AHA Public History Coordinator Debbie Ann Doyle reported from the National Council on Public History annual meeting in Pensacola this past April 6–9, 2011. See her previous posts, which included details of plenary session on the Civil War Sesquicentennial and discussions on international public history.
The second public plenary at the NCPH conference, on Saturday, April 9, featured author Tony Horwitz reflecting on the relationship between academic and popular history. Horwitz, best known for Confederates in the Attic, recently completed a manuscript about John Brown, Midnight Rising, which is more grounded in archival research than his previous work. Citing an article by Sean Wilentz, he referred to himself as a “journalist semi-pro historian” who writes for the popular audience that professional historians fail to reach. He strives for a light and lively authorial voice to engage the reader. Scholarly historians, constrained by the realities of the academic reward system, must often write for an audience of their peers. Despite this, Horwitz argued, they share common concerns. Both must identify reliable sources to tell their story, and, more important, both strive to “recover the strangeness of the past.”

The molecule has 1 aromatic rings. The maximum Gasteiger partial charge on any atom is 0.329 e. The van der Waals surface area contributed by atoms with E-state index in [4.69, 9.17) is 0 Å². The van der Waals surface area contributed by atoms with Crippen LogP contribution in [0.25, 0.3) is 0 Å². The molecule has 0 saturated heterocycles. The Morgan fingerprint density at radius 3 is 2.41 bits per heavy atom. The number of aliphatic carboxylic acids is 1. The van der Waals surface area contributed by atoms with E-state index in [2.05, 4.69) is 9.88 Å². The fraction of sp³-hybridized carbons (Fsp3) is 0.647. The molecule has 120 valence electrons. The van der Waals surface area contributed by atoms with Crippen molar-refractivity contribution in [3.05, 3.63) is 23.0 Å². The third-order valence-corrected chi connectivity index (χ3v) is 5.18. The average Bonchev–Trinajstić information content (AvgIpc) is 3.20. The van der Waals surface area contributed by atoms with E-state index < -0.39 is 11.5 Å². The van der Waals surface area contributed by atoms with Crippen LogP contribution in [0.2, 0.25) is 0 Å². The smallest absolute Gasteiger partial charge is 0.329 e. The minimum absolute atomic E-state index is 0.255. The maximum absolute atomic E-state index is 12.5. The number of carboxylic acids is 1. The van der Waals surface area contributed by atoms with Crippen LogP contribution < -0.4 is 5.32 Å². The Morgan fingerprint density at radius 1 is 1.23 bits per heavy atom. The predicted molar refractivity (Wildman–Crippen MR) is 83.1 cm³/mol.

Horwitz asserted that the two styles are symbiotic, jokingly admitting that “In some ways I’m a freeloader,” incorporating the insights of scholarly literature into his popular histories. He expressed admiration for the complex analysis of professional historians, noting that he is “haunted by the possibility of oversimplifying history.”
His reflections were a fitting conclusion to a conference where historians discussed the many challenges of interpreting a complex, ambiguous, and frequently unpleasant past to the public without pandering and without alienating the audience.